April 09, 2020When you've blown your rear engine on a commercial airliner with 296 people on board, and lost your control surfaces as a result, you might think it would be time to panic.
Captain Alfred Haynes thought it was time to do his job. In the ultimate manifestation of Top Gun's "this is what we have been trained for" moment, he stayed perfectly calm, staring death in the face, and with the help of his co-pilots used the throttles to lower United Flight 232 onto an Iowa runway, saving two-thirds of the passengers on that afternoon in 1989.
What's amazing is his voice. I go back to listen to him from time to time. He displays no emotion, no hysteria, no panic. Listen to him here.
I mention this now because it's inspirational as feelings start to run hot in our society. Keep Captain Haynes in mind as you move forward the next few months. You are going to hear a lot of emotion. The job for all of us is to put the airliner onto the runway.
Economists have been pushing the idea of an economic "pause" and a V-shaped recovery. They may be right, and the markets are now, shall we say, "friending" the idea. But as we advised to keep calm in the March drop, caution is in order now too as the markets look forward euphorically. Remember, markets trade based on where they think the world will be months from now, not where they are.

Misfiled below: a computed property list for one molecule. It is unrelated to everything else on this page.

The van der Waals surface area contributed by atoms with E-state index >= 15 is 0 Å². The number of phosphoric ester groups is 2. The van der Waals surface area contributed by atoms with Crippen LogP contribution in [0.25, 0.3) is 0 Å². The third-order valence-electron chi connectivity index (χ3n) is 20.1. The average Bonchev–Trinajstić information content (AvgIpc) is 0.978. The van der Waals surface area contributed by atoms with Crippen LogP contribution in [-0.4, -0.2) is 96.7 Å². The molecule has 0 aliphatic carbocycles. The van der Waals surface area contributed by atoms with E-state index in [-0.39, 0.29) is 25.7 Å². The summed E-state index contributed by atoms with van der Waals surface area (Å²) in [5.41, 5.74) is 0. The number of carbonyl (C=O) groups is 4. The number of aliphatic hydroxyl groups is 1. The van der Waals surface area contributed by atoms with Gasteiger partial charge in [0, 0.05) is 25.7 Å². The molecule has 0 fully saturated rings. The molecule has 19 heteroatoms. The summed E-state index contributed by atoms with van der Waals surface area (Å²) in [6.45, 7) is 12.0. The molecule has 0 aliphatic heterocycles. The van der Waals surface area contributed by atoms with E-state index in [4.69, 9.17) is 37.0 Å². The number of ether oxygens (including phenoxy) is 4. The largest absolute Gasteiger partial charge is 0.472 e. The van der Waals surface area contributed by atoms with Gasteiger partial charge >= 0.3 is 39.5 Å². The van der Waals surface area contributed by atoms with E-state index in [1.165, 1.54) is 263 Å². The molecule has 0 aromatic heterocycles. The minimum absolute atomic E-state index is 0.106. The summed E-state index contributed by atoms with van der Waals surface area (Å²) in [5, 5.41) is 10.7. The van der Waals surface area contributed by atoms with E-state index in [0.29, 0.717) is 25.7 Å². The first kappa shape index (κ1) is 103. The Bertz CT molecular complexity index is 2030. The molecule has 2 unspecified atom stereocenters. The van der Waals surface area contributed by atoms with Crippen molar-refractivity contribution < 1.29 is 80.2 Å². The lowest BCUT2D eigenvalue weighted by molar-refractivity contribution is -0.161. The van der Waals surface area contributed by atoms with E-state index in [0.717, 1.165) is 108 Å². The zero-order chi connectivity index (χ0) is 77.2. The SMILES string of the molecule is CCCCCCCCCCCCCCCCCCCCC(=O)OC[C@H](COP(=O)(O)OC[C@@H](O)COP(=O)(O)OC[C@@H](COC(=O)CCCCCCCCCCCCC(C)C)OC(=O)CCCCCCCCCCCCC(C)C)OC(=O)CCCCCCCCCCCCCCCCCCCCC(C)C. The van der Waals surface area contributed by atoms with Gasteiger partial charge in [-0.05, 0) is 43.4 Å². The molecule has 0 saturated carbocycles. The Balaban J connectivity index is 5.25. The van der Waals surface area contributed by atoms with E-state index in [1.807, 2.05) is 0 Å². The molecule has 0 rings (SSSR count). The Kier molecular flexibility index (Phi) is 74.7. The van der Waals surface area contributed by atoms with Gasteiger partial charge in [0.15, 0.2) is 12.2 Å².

Irrespective of whether or not an economy can reopen without a spring-back in viral infections, here are two longer-term business trends to think about that might argue against a V-shaped recovery.
1. Fear and panic spread like wildfire, but it takes years for those emotions to dissipate. In that sense they behave like the inverse of trust, which takes a long time to build but can vaporize overnight. These emotions allowed our society to shut down immediately, but they're not a light switch. People may not "turn back on" right away. If there is a weakness in the field of economics, it's that it doesn't tend to model human emotion well.
2. Businesses will rehire gradually - they will be cautious for a long time. Many of you who run and work in businesses have expressed this to me the past few weeks, and I think it's correct. Especially given the debt loads that people and businesses are carrying, a conservative mindset will dominate. For example, no one is going to reopen a hotel and rehire everyone when only a fraction of the rooms are full.
I know a lot of you are confused by the wild swings in the market. Keep in mind that the market is confused, and it's trying to figure it out.
Stay calm, think about the principles we've discussed here over the years, and think long term.
(1) If a wingtip hadn't caught the ground at the last moment, he may have saved them all. The success of this event has never been reproduced in a simulator.
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